In 2016, Trump won the 9th District by 12 points, but the district swung toward the Democrats in 2018, part of a similar shift seen in suburban areas across the South.

While that shift allowed Democrats to make breakthroughs in Atlanta, Dallas, Houston, Richmond, Charleston and Oklahoma City, they came up short in all four targeted House races in North Carolina.

With the results Tuesday, Republicans will hold a 10-to-3 advantage in the Tar Heel State’s House delegation.

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Voters decide Tuesday who fills disputed North Carolina 9th District U.S. House seat

Donald Trump heading to Tar Heel state to rally Republicans ahead of vote

♦By Rich Shumate, ChickenFriedPolitics.com editor

CHARLOTTE (CFP) — Voters in two North Carolina congressional districts will go to the polls Tuesday to fill vacant seats, with Democrats hoping to make a breakthrough by flipping the 9th District into their column.

In a sign of the national implications of the vote, President Donald Trump is heading to Fayetteville Monday to campaign for Republican State Senator Dan Bishop, who is in a tight race with Democrat Dan McCready in the 9th District.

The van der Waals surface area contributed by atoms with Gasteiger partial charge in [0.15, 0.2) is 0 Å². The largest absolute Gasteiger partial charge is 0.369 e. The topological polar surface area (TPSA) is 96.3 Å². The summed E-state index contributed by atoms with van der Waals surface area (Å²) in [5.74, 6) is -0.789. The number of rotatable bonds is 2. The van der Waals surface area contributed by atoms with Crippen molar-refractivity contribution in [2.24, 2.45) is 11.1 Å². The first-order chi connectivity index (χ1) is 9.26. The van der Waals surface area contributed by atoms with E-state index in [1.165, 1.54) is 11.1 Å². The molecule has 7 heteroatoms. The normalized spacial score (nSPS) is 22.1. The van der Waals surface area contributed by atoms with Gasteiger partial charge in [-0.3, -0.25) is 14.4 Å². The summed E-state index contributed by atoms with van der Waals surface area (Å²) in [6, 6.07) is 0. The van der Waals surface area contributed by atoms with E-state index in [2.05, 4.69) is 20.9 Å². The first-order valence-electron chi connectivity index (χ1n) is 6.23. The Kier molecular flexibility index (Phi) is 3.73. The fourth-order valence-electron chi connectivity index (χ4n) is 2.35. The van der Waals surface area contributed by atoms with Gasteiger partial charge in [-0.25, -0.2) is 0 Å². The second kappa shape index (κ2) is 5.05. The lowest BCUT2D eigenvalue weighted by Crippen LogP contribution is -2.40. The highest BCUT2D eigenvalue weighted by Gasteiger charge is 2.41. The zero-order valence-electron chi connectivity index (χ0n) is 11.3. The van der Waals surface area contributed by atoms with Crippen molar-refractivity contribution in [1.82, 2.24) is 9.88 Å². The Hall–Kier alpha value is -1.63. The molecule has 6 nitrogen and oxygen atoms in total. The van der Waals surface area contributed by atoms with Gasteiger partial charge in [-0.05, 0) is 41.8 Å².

Dan McCready and Dan Bishop

A McCready win would flip a House seat to the Democrats and add to the majority they won in 2018. The seat has been vacant for nine months after a narrow GOP win last November was overturned amid allegations of absentee ballot fraud.

In the 3rd District, Republican State Rep. Greg Murphy is heavily favored to win over Democrat Allen Thomas, the former mayor of Greenville. The seat became vacant when longtime incumbent GOP U.S. Rep. Walter Jones died in February.

The 9th District stretches from the suburbs of Charlotte east toward Fayetteville. The 3rd District takes in the counties along the state’s Atlantic coast.

Polls point to a close race between McCready, a political newcomer who came close to winning in last November’s disputed election, and Bishop, a veteran state lawmaker whom Republican picked to replace their previous tarnished nominee.

In November, McCready fell 900 votes short in a race against Republican Mark Harris. But the State Board of Elections ordered a rerun of the election after allegations of absentee ballot fraud were raised against a contractor working for Harris.

The contractor is now facing criminal charges; Harris dropped out of the race, clearing the way for Republicans to pick Bishop in an effort to keep the seat.

Bishop, 55, is a social conservative who has served in both houses of the legislature. He is best known as one of the authors of North Carolina’s “bathroom bill,” a law passed in 2016 which required transgendered people to use the restroom assigned to their birth gender in public facilities. After a public outcry and organized boycotts of the state, the law was repealed in 2017.